Though gifts of land were coming from throughout New England, AMC’s focus was often trained on the White Mountains, where timber harvesting progressed at an alarming rate. “The paths in this region have been seriously injured, especially the Valley-way,” the Trustees reported in 1907. To protect two iconic spots, AMC leased 28-acre parcels around Glen Ellis Falls and Crystal Cascade from a paper company for $10 per year. Small parcels at the summits of Kearsarge North, South Baldface, Black Mountain, and Pack Monadnock were also acquired.
Land ownership inspired some of AMC’s early conservation advocacy campaigns. These included efforts to prevent damming of the Saco River in Maine, which would flood much of the Cyrus Woodman Reservation in Buxton, Maine, and halting construction of a power-line corridor that would have cut through Fay Reservation.
Talk of a “White Mountain Reservation” gave AMC leaders hope that larger tracts would be protected eventually. “We have made certain recommendations to the Forest Service of the United States relative to some areas which should be taken because of their scenic beauties,” the Trustees reported in 1907. The 1911 passing of the Weeks Act made that a reality, and in 1917 AMC relinquished its leases on Glen Ellis Falls and Crystal Cascade to the Forest Service.
A New Era of Land Protection
In a quarter-century the conservation landscape had changed radically from the dire situation that first motivated Charles Eliot. By the 1920s, the Massachusetts Department of Conservation was managing reservations and wildlife refuges, and had acquired more than 100,000 acres of state forestland. In 1925, AMC, Mass Audubon, and other organizations collaborated on an extensive “Needs and Uses of Open Spaces in Massachusetts” study, and urged even further expansion of the state’s park system. In New Hampshire, the creation of the White Mountain National Forest had guaranteed the protection of a vast tract of land, which AMC members had long explored. Local, state, and national agencies as well as private organizations were now actively protecting land for public use.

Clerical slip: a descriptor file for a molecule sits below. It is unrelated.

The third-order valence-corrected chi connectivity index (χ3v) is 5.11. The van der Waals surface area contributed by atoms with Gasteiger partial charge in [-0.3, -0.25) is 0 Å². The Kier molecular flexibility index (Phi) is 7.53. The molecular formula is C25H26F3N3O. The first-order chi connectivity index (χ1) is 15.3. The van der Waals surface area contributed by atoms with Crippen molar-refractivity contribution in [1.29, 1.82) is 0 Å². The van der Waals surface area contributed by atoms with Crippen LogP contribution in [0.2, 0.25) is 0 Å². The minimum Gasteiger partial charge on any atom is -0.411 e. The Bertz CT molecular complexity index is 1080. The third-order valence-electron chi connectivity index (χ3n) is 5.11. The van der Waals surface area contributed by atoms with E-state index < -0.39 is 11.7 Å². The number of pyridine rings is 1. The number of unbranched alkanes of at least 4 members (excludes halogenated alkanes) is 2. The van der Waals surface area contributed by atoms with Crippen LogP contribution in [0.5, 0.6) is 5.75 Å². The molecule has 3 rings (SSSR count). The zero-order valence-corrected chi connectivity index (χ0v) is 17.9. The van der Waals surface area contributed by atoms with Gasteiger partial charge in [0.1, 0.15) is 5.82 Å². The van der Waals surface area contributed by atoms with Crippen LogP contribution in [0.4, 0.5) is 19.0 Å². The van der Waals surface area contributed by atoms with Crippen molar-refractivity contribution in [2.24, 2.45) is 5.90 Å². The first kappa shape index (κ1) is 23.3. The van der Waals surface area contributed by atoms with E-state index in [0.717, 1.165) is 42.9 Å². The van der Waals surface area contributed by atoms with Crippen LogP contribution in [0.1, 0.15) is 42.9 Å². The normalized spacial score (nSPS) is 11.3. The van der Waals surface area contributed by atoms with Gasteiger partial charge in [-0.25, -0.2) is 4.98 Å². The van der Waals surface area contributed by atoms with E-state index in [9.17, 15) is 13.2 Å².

“There will probably be no occasion for any additional acquisitions by the Club, unless in some very exceptional case, to preserve something of high value which could not come within the province of the State or the Nation,” the Trustees wrote in 1918. With the exception of the gift of 10 acres on Ragged Mountain in Camden, Maine, they spent the next 15 years managing their existing properties and continuing to evolve the hut system.
Reports from AMC’s Trustees of Real Estate, printed in the back pages of Appalachia each year, chronicle the challenges of land management. Immediately AMC had to maintain roadways and trails, cut firebreaks, and navigate relationships with neighbors often focused on profiting from their land. They paid taxes and insurance, dealt with vandalism and litter (“unprincipled trampers” and “untidy picnickers” were two early culprits). On the Woodman Reservation, they noted, “hunters…take a delight apparently in shooting the signs to pieces.” Invasive species, including gypsy moths and red rust, posed a constant threat, as did highway and utility development. Sparks flying from passing locomotives threatened some properties, floodwaters threatened others. The trespass of grazing cattle and timber thieves also had to be managed. AMC officials feared the proximity of a golf course to Fay Reservation because “so many of the players smoke and are careless.” AMC cut and sold hay and selectively harvested timber to offset some of its expenses.
In 1933, the Trustees of Real Estate decided that AMC was no longer the most qualified entity to manage all these lands. They recommended that the club transfer its New Hampshire and Massachusetts properties to state and national agencies, and to follow suit in Maine once a suitable agency was established there. The Snyder Brook, Walter Davis, and Baldface Clay reservations were transferred to the U.S. Forest Service. The State of New Hampshire accepted Lead Mine Bridge, Farrar, Fay, Rhododendron, and Sky Pond reservations for its state forest and park systems. Parsons, Carlisle Pines, and Gilson Hill were transferred to Massachusetts’s park and forest agencies.